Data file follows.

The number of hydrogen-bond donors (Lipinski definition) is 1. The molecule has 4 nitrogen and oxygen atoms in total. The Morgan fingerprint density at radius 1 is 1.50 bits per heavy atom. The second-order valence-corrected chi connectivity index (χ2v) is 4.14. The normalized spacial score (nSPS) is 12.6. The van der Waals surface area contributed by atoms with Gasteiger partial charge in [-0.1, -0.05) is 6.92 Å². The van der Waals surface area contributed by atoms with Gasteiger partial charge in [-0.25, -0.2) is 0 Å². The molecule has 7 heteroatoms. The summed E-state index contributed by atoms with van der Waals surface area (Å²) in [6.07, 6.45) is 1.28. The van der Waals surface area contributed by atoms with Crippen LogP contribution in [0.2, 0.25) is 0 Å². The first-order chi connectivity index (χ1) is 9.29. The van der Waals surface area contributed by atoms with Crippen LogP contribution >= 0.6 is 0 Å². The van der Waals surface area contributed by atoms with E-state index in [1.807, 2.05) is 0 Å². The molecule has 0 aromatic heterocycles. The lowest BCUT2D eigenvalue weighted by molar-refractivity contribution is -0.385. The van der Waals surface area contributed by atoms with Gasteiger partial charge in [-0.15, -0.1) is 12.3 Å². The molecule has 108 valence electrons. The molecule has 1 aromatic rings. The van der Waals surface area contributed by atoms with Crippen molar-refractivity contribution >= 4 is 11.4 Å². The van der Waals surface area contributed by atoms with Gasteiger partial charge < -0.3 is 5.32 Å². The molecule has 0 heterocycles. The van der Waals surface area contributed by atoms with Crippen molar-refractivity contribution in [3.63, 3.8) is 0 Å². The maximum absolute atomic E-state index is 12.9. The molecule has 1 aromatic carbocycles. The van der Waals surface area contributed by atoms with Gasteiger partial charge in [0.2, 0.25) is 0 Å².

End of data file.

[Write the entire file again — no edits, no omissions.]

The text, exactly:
The number of hydrogen-bond donors (Lipinski definition) is 1. The molecule has 4 nitrogen and oxygen atoms in total. The Morgan fingerprint density at radius 1 is 1.50 bits per heavy atom. The second-order valence-corrected chi connectivity index (χ2v) is 4.14. The normalized spacial score (nSPS) is 12.6. The van der Waals surface area contributed by atoms with Gasteiger partial charge in [-0.1, -0.05) is 6.92 Å². The van der Waals surface area contributed by atoms with Gasteiger partial charge in [-0.25, -0.2) is 0 Å². The molecule has 7 heteroatoms. The summed E-state index contributed by atoms with van der Waals surface area (Å²) in [6.07, 6.45) is 1.28. The van der Waals surface area contributed by atoms with Crippen LogP contribution in [0.2, 0.25) is 0 Å². The first-order chi connectivity index (χ1) is 9.29. The van der Waals surface area contributed by atoms with Crippen LogP contribution >= 0.6 is 0 Å². The van der Waals surface area contributed by atoms with E-state index in [1.807, 2.05) is 0 Å². The molecule has 0 aromatic heterocycles. The lowest BCUT2D eigenvalue weighted by molar-refractivity contribution is -0.385. The van der Waals surface area contributed by atoms with Gasteiger partial charge in [-0.15, -0.1) is 12.3 Å². The molecule has 108 valence electrons. The molecule has 1 aromatic rings. The van der Waals surface area contributed by atoms with Crippen molar-refractivity contribution >= 4 is 11.4 Å². The van der Waals surface area contributed by atoms with Gasteiger partial charge < -0.3 is 5.32 Å². The molecule has 0 heterocycles. The van der Waals surface area contributed by atoms with Crippen molar-refractivity contribution in [3.63, 3.8) is 0 Å². The maximum absolute atomic E-state index is 12.9. The molecule has 1 aromatic carbocycles. The van der Waals surface area contributed by atoms with Gasteiger partial charge in [0.2, 0.25) is 0 Å².